Canada Child Benefit: For Who, How and How Much?

03 November 2018 by National Bank

The Canada Child Benefit (CCB) is a federal aid program put in place to meet the needs of parents with children under the age of 18. This is an important and valuable source of cash flow because payments are made regularly and are tax-free. How can you find out if you meet the eligibility requirements, and how can you apply?

In 2016, the CCB replaced the Canada Child Tax Benefit (CCTB), National Child Benefit Supplement (NCBS) and the Universal Child Care Benefit (UCCB). Since its launch, more than 23 billion dollars have been paid to more than 3.5 million families. Parents who received the UCCB or the CCTB had their file automatically transferred from the old program to the new one.

How much can you receive from the CCB?

Low-income households are eligible for a yearly maximum allocation of $6,496 for each child under the age of six and $5,481 for each child aged six to seventeen. On average, families benefiting from the CCB receive $6,800 per year in tax-free benefits.

In July 2018, the federal government announced an increase in benefits, a boost welcomed by many parents. As an example, in 2017, a single parent with two children and an income of $35,000 received approximately $11,000 in total benefits. With the new indexation, this same parent receives almost $600 in additional benefits. The benefits will be increased again in 2019.

How often do you receive payments?

The Canada Child Benefit is paid monthly by cheque or direct deposit for a period of 12 months from July to June. You can sign up here to receive an automatic notice via email of payments and credits, which will allow you to better plan your expenses.

The calculation of these payments is renewed each year according to your income tax return and any changes to your familial situation, so it’s important to stay disciplined. If you want to benefit from the CCB, you need to file your taxes on time, even if you have low or no income.

Don't look any further

Find the bank account right for you

How can you calculate your family benefits yourself?

To get an estimate of the CCB amounts you are entitled to, you can use the child and family benefits calculator.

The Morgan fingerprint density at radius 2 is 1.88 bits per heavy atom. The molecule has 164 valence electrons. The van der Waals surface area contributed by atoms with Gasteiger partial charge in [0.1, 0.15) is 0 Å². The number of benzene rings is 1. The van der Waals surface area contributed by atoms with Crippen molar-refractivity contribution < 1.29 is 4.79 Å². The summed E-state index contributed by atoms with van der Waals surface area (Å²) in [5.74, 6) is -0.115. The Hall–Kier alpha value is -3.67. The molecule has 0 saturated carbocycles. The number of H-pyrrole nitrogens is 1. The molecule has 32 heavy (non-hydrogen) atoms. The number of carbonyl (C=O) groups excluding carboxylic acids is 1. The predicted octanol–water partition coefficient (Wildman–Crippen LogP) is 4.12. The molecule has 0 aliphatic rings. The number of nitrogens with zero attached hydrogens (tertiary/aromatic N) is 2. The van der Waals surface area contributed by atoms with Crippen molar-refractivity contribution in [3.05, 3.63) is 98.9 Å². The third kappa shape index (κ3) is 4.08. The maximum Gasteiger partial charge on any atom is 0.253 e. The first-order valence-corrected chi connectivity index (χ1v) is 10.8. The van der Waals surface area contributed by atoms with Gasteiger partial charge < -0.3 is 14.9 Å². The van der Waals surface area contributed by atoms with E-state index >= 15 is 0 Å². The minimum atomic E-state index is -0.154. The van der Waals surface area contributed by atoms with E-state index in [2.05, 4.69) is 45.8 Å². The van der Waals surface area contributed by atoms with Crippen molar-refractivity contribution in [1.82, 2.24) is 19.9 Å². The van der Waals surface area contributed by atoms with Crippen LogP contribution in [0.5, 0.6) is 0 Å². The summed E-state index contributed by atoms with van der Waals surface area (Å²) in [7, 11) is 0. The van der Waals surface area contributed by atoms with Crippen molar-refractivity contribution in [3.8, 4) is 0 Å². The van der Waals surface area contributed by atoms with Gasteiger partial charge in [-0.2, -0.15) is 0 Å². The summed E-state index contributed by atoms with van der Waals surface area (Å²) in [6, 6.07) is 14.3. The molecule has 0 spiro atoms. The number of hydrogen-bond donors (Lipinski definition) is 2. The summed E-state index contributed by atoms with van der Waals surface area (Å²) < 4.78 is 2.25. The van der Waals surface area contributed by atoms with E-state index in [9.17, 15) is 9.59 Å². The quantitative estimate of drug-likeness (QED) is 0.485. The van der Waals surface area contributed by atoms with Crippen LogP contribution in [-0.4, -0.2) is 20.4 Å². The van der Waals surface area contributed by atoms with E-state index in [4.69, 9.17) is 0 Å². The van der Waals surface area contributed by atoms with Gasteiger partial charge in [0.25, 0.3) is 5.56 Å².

By completing a short questionnaire, you will receive both a dollar amount and a relatively accurate overview of your current familial situation. You will be asked, among other things, the name and date of birth of each child under your care and your and your partner’s income. The result, however, does not consider provincial benefits or child disability benefits.

Are you expecting a child?

Firstly, congratulations! If you are the biological mother, you can submit an Automatic Benefits Application. You can register your child for your province on the birth registration form. At the same time, you can fill out applications for the Canada Child Benefit, the GST/HST credit and programs specific to each province and territory.

You can sign up for direct deposit before the birth of your child by visiting the Canada Revenue Agency website.

What happens in the event of a death?

In the event of a death, if the other parent is still the spouse, payments are usually transferred to this person according to their income. However, if the person responsible for the child is neither the mother nor the father, they must contact the Canada Revenue Agency to get a better overview suited to their new reality.

Learn more about the Canada Child Benefit

You can consult the information online on the Government of Canada website. There you will find a variety of information related to child benefits and other connected programs for which you could be eligible, such as the Child Disability Benefit, the Working Income Tax Benefit (if you are a low-income worker) or the Family Caregiver Benefit for Children (for critically ill or injured children).

Obviously, these sums are first allocated for children’s needs, especially for food, clothing and education. In this regard, as in many other cases, your financial advisor can help you optimize your budget and financial strategies.

Legal disclaimer

Any reproduction, in whole or in part, is strictly prohibited without the prior written consent of National Bank of Canada.

The articles and information on this website are protected by the copyright laws in effect in Canada or other countries, as applicable. The copyrights on the articles and information belong to the National Bank of Canada or other persons. Any reproduction, redistribution, electronic communication, including indirectly via a hyperlink, in whole or in part, of these articles and information and any other use thereof that is not explicitly authorized is prohibited without the prior written consent of the copyright owner.

The contents of this website must not be interpreted, considered or used as if it were financial, legal, fiscal, or other advice. National Bank and its partners in contents will not be liable for any damages that you may incur from such use.

This article is provided by National Bank, its subsidiaries and group entities for information purposes only, and creates no legal or contractual obligation for National Bank, its subsidiaries and group entities. The details of this service offering and the conditions herein are subject to change.

The hyperlinks in this article may redirect to external websites not administered by National Bank. The Bank cannot be held liable for the content of external websites or any damages caused by their use.

Views expressed in this article are those of the person being interviewed. They do not necessarily reflect the opinions of National Bank or its subsidiaries. For financial or business advice, please consult your National Bank advisor, financial planner or an industry professional (e.g., accountant, tax specialist or lawyer).

Tags :